Hitachi CEO Eyes Deeper Ties, Merger Talks With MitsubishiMasumi Suga
Hitachi Ltd.’s chief executive officer said he’s open to deeper ties, which could include merger talks, with Mitsubishi Heavy Industries Ltd., after the equipment makers failed in their bid for Alstom SA’s power business.
“We’ve built a relationship with them to talk frankly” about extended partnerships, Hiroaki Nakanishi said in an interview at a business forum in Tokyo yesterday. “The possibility of merger discussions shouldn’t be denied.”
While the companies are in talks about possible ties outside their thermal-power equipment businesses, they’ve yet to come up with candidates among their other operations, he said.
The comments from Nakanishi underscore the closer relationship developing between two of Japan’s largest industrial manufacturers. In 2012, the two agreed to merge their energy-equipment businesses, described by Nakanishi at the time as a step toward becoming the world’s biggest provider of thermal-power equipment.
The Japanese equipment makers suffered a setback in June when their joint offer with Siemens AG for the energy business held by France’s Alstom was thwarted by a competing bid from General Electric Co. The Siemens proposal would have seen Mitsubishi Heavy and Hitachi pay 3.1 billion euros ($4.2 billion) for stakes in the French company’s steam-turbine, power-grid and hydro businesses.
It would be “difficult” to fully combine operations with those of Hitachi, said a Mitsubishi Heavy spokesman, who asked not to be identified, in line with company policy.
“Our next challenge is Africa, where energy demand is strongest,” Nakanishi said. “Europe is quite close to Africa. For example, Alstom has many operational bases there. So we think GE’s Alstom deal will be a threat to us regarding some specific regions and fields. We have taken and think will need to continue to take countermeasures.”
Growth through acquisitions has been discussed openly by Hitachi and Mitsubishi Heavy executives, who’ve made no secret of the desire to expand their partnership.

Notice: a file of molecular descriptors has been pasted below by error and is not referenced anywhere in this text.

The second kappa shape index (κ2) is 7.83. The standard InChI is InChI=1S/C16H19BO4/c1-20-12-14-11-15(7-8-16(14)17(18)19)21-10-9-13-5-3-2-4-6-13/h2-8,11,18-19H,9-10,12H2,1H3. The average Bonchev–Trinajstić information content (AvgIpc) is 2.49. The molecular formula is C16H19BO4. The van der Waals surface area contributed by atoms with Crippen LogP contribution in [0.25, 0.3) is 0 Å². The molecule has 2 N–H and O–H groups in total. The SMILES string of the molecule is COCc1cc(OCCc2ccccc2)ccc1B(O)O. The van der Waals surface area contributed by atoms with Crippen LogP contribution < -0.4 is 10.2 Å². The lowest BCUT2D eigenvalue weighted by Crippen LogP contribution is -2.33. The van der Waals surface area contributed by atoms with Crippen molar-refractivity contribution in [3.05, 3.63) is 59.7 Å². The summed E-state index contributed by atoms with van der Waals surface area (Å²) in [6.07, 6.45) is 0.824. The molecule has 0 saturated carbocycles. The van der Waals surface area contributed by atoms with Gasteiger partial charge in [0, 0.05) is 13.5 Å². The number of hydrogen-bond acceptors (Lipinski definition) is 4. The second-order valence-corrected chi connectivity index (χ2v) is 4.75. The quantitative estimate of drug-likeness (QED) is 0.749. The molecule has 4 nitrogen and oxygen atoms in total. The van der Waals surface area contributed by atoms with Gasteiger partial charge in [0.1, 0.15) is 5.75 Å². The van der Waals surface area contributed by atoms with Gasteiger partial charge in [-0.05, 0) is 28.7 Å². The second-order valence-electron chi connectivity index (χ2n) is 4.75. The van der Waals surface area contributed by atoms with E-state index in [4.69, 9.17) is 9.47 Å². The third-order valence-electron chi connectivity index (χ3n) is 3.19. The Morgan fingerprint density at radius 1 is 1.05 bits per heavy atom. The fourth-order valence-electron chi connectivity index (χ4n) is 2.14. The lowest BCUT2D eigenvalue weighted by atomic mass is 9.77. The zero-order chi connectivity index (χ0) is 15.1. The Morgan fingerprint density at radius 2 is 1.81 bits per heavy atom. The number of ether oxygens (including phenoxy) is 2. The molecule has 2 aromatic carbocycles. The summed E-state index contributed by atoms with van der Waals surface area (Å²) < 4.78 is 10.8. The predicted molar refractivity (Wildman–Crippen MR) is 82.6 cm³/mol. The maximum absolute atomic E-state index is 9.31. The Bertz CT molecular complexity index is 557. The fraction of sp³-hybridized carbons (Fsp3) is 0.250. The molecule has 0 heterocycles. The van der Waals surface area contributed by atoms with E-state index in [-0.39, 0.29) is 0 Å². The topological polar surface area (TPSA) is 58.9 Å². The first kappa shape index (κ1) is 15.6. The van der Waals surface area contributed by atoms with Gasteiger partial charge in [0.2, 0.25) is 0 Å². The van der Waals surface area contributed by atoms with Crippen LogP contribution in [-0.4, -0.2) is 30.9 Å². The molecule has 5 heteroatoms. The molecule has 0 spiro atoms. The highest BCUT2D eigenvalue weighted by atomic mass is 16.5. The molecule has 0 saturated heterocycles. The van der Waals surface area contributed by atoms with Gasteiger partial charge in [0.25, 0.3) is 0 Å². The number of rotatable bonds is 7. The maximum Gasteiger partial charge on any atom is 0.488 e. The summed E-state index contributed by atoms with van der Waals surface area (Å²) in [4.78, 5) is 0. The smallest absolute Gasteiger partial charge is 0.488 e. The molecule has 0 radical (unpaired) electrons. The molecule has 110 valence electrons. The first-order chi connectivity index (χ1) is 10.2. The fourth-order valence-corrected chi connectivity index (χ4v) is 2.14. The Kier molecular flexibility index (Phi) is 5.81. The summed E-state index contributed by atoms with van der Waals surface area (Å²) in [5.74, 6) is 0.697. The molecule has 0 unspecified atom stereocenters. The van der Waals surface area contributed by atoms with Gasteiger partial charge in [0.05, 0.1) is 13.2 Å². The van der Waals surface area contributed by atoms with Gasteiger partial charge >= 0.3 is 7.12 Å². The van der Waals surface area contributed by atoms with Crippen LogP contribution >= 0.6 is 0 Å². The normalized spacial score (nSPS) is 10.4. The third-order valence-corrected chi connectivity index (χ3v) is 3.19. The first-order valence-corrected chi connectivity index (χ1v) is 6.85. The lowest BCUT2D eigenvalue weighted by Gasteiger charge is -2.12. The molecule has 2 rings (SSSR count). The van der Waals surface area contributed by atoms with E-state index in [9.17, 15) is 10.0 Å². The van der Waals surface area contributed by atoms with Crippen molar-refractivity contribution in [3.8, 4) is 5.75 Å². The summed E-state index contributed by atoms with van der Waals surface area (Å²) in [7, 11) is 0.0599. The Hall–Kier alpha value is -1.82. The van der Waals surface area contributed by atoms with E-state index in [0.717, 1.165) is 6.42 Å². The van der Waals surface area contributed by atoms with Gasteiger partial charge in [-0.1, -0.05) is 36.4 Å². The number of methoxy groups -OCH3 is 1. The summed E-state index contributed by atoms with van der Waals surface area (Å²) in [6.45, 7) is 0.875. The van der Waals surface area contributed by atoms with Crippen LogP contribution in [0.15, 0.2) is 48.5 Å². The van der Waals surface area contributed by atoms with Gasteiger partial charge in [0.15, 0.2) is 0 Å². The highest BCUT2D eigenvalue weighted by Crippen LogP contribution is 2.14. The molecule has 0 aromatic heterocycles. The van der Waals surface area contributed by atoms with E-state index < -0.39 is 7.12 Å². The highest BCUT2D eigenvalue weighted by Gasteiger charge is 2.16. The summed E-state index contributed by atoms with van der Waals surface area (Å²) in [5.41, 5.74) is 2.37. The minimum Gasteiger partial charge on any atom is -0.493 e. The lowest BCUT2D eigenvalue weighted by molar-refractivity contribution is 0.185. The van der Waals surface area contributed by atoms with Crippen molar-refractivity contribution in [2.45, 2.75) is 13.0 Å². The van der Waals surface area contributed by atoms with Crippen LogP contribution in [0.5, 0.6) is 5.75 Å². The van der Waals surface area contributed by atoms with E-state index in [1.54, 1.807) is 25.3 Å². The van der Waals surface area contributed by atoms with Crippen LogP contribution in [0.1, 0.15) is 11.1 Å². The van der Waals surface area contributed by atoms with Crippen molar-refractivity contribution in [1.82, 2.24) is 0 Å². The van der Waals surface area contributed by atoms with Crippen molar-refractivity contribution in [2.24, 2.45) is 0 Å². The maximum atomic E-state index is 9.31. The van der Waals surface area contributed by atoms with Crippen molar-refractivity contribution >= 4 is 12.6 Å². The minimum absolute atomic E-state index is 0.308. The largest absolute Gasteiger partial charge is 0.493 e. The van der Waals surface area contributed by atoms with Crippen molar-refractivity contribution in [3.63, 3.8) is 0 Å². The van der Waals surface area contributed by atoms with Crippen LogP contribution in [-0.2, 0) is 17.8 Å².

In 2011, Mitsubishi Heavy broke off talks about merging a number of units with Hitachi. The following year, Mitsubishi’s president at the time said the companies could deepen ties in transportation and may eventually work together in nuclear power.
Hitachi President Toshiaki Higashihara said in January that his company would consider mergers and acquisitions of various kinds. Mitsubishi Heavy CEO Shunichi Miyanaga said after the failure of the Alstom bid that the energy venture with Hitachi, known as Mitsubishi Hitachi Power Systems Ltd., would form a hub for growth.
Mitsubishi Heavy closed up 2.4 percent at 680 yen in Tokyo trading, the highest since Jan. 29. Hitachi gained 1.2 percent to 789.6 yen.
“Steps to grow our energy and environment operations weren’t reliant” on the Alstom deal, Miyanaga told shareholders in Tokyo at the company’s annual meeting on June 26. “We intend to further accelerate Mitsubishi Hitachi Power Systems’ potential,”
Building gas turbines and pumps for thermal, nuclear and geothermal power plants already delivers more than one-third of revenues at Mitsubishi Heavy. It’s the Tokyo-based company’s biggest contributor to operating profit.
Hitachi, with a market value of $37 billion, is also a name in consumer electronics. Mitsubishi Heavy, the one-time maker of the Zero fighter planes deployed in World War II, has a capitalization of $22 billion.